LONDON European shares extended their strongest run of the year on Tuesday and the euro touched its lowest in almost three years against the yen, as data from around the region bolstered the case for more ECB stimulus next week.
Wall Street was expected to rebound 0.6 percent when it resumes, with a deluge of data to feed the debate on whether the Federal Reserve will be able to squeeze up U.S. interest rates any further this year.
Asia had risen as weak China data fanned hopes for more stimulus there, and it was the same story in Europe as euro zone manufacturing activity expanded at its weakest pace for a year despite more deep discounting and slumped to a near three-year low in Britain.
The Purchasing Managers' Index (PMI) data will make particularly gloomy reading for the European Central Bank, a day after it was confirmed deflation is back in the euro zone and just over a week before its next meeting.
Pressure for firm action is building, and the expectation is that it will cut its already negative deposit rate by at least another 10 basis points when it meets next Thursday and add to its 1.5 trillion euro bond buying scheme.
Those hopes helped Germany's DAX jump 1.4 percent and France's CAC 40 climb 0.6 percent, while Britain's FTSE 100 gained 0.5 percent as talk of a bid battle for the London Stock Exchange helped offset an 11 percent beating for Barclays' shares.
In the currency markets, the euro steadied having hit a one-month low after the PMI data, while the yen was still hot to the touch having just had its best month against the dollar since 2008 and risen to its highest against the euro since April 2013.
The gains came despite Japan earlier becoming the first G7 economy to sell a 10-year government bond at a negative yield, something that would usually make the currency less attractive as investors are effectively paying rather than getting paid to hold them.
"The yen strength right now is largely being dominated by (weak) risk appetite," said UniCredit's Global Head of FX Strategy Vasileios Gkionakis.
On the euro he added: "There is no doubt the low inflation and the soft economic data is keeping the pressure on the ECB to do something next week."
There was a glimmer of hope for the central bankers though as Brent oil prices, the big downward force on inflation for the last two years, hit their highest since the start of the year after their best month since August.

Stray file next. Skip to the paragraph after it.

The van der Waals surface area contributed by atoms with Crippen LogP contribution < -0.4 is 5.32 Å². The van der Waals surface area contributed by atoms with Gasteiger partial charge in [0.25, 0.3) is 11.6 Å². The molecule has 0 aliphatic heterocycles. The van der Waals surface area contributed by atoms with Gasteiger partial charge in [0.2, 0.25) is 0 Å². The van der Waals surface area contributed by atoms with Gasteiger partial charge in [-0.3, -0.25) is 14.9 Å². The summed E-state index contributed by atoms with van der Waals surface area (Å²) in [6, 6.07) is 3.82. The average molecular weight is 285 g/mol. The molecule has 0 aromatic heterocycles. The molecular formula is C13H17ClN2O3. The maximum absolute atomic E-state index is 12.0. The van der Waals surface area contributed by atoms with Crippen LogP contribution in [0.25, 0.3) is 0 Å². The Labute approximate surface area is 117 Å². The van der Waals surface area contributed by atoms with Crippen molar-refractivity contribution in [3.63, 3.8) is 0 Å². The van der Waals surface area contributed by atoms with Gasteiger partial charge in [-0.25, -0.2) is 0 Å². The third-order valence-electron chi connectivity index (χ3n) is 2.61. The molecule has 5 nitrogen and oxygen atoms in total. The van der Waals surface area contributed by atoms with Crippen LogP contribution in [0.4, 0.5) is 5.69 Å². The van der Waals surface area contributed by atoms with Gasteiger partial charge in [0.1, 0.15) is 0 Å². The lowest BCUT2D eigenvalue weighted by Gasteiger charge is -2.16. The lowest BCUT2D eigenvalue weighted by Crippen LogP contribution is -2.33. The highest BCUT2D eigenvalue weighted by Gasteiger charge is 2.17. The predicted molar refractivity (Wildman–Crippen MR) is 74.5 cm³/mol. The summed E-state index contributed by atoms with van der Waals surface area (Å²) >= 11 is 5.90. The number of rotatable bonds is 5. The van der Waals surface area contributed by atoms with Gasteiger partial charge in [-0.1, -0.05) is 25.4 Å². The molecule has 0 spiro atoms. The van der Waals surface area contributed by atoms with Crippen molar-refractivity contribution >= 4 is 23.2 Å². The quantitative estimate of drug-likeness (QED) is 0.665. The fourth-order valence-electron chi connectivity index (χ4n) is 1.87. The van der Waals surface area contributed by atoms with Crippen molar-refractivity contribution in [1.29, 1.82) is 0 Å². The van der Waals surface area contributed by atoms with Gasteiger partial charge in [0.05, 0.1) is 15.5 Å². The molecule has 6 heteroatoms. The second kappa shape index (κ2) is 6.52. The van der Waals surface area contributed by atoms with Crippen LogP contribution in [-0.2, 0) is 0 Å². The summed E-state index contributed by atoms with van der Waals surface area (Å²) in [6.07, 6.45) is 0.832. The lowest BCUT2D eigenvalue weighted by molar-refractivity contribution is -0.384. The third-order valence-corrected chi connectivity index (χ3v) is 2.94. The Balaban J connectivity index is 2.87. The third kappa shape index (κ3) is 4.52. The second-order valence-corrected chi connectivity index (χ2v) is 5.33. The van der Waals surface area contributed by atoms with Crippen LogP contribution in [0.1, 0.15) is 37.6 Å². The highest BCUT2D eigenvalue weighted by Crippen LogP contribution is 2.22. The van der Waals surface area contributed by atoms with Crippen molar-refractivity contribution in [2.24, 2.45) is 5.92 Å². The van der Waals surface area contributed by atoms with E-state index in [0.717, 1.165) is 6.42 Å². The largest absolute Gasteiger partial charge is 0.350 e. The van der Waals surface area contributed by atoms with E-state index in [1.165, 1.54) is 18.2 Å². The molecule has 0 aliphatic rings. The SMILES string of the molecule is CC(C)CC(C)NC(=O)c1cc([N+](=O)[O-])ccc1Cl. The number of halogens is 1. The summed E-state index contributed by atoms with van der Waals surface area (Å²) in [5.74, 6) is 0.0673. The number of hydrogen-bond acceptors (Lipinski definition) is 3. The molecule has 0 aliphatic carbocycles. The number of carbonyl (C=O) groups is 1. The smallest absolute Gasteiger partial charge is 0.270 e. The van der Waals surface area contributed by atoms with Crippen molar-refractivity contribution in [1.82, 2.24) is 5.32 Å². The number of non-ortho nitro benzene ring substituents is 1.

It was an additional boost for commodity stocks and helped German Bund yields nudge off 10-month lows after the previous day's deeper than expected fall in euro zone consumer prices had triggered a fresh round bond buying.
CAUTION FRAGILE CHINA
U.S. manufacturing and services sector data due out at 1445 GMT (0945 E.T.) will feed the constantly evolving view of whether the Federal Reserve can continue to squeeze up interest rates in the world's largest economy this year.
The latest rise in oil helped Russian dollar-denominated shares add 2 percent to their near 30 percent surge since mid-January.
MSCI's broadest index of Asia-Pacific shares outside Japan had ended up 1.3 percent too, as Chinese stocks, which are nudging their lowest in a year, climbed 1.8 percent after Monday's PBOC cut in banks' reserve requirements.
There was a widespread feeling more stimulus is likely too when Beijing announces a new 5-year plan for the economy at the weekend.
Official data on Tuesday showed activity in the country's giant manufacturing sector shrank for a seventh straight month in February and faster than expected.
The services sector did expand, but at the slowest pace since late 2008 and the private Caixin/Markit China Manufacturing PMI came in short of both market expectations and the previous month's reading.
"We think the PBOC easing is consistent with continued weaker-than-expected economic activity and downside risks to growth," wrote Jian Chang, an analyst at Barclays. "It should help to support market sentiment in the near term."
Japan's Nikkei erased early losses to end up 0.4 percent although the yen's hot streak continued to drag back a market that has slumped 15 percent this year.
Against the euro, the perceived safe-haven yen gave back some territory as the PMI dust settled to leave it at 123.07 yen. It had been as elevated as 122.09, the highest since April 2013.
The dollar was buying 113 yen, edging up about 0.4 percent, while the Australian dollar added 0.3 percent against its U.S. counterpart to $0.7163 after the Reserve Bank of Australia left its rates at a record low 2 percent.
Gold also rose to $1,240 an ounce as it built on its biggest monthly gain in four years. Its appeal is being boosted by the concerns over the global economy and the spread of negative government bond yields in Europe and Japan.
(Additional reporting by Lisa Twaronite in Tokyo; Editing by Janet Lawrence)
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